The Architecture Thesis of the Year | ATY 2020 an international architecture thesis competition organized by the Charette, unveiled the winners of this year’s edition. Aiming to “extend appreciation to the tireless effort and exceptional creativity of student thesis in the fields of Architecture, Urban Design, Landscape and Restoration”, the contest gathered over 1000 entries from all over the world.
Seeking to encourage young talent by highlighting their ideas and bringing them to the forefront, the competition received over 1000 entries from 104 nations across the world. This year’s jury included Marcio Kogan (Studio MK27, Brazil), Bruno Rollet (Bruno Rollet Architecte, Paris), Daniela Deutsch (Associate Prof., NewSchool of Architecture & Design, California), Dr. Caroline Hachem-Vermette (Assistant Prof, University of Calgary, Canada) and Stefan Kristofferson (Stratic, Germany, Sweden & India). The contest is an annual competition and will be released again in the summer of 2021.
Read on to discover the results of the 2020 edition of the competition and the top three winners.
1st Prize Winner
ISTHME // L e CHAOS SENSIBLE
Dafni Filippa and Meriam Sehimi from Germany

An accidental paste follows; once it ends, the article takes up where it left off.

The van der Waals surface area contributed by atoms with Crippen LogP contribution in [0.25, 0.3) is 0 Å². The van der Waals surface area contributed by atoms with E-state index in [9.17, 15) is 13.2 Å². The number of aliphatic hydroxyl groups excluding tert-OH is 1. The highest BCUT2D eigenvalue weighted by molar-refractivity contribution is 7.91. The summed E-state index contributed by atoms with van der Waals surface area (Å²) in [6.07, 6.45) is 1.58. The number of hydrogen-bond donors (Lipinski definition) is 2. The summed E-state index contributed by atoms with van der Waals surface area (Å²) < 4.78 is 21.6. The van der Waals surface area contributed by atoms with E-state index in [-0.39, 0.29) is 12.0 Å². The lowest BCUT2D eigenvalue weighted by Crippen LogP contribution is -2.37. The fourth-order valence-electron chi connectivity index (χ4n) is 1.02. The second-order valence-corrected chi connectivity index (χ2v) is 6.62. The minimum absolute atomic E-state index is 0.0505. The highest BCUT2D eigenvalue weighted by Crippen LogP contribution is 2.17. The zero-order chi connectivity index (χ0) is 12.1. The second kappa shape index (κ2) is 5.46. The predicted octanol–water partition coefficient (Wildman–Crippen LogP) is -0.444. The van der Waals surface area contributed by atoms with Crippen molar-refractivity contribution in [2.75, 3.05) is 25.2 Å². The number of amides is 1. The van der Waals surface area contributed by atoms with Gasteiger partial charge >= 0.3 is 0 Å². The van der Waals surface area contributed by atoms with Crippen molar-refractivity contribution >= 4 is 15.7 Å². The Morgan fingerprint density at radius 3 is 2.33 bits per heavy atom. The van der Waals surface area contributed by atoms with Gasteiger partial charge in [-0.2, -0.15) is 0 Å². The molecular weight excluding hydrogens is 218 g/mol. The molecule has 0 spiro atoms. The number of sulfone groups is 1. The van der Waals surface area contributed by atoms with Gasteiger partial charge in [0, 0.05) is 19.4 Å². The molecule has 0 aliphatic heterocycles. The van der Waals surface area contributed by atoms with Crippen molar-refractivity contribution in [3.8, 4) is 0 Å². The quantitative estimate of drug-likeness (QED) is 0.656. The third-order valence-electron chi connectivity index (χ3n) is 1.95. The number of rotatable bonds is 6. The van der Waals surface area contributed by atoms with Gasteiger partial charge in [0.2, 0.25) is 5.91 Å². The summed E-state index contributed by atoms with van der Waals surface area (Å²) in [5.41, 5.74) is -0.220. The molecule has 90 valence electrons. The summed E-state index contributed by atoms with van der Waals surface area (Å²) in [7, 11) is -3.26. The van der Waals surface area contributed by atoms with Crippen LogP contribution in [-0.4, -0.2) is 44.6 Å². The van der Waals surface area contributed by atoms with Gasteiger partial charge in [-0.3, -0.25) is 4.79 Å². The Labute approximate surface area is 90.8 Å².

The students from the Technical University of Munich designed a scheme that the jury described as “poetic, based on real-life observations, lightweight and extraordinarily beautiful.” Jurors loved the simplicity and fluidity of the masterplan and how another culture is interpreted. They felt that drawings are adequate, sensitive, and stunning.
2nd Prize Winner
AMAZONIA TRANS _ TRI _ FRONTERIZA
Fabiola del Carmen Cruz Ballardo from Peru
Three countries: Peru, Brazil, Bolivia; and two communities: Mancheron, Yamaha. All separated by artificial borders. Nevertheless, they share a common Amazonian culture. There is a will to unite people in this project, to respect different traditions, to propose different places, uniting past present, and future with traditional languages, medical plants, and culture. A « bridge » is created to consolidate this place and to respect it through the world: it can be seen as an SOS. Because this project is also implicitly about the amazon forest: calling to save its richness, be it natural or cultural.
3rd Prize Winner
Philip Springall from the United Kingdom
His project is a multidisciplinary exploration of Alzheimer’s disease, architecture, and neuroscience. Alzheimer’s is a progressive disease that slowly strips away the notions of place, memory, identity, and the self. The project investigates the role that architecture and the built environment can play in improving the lives of those with Alzheimer’s disease. The jury felt that the project “…contemplates a powerful concept which might have great applications in the real world.”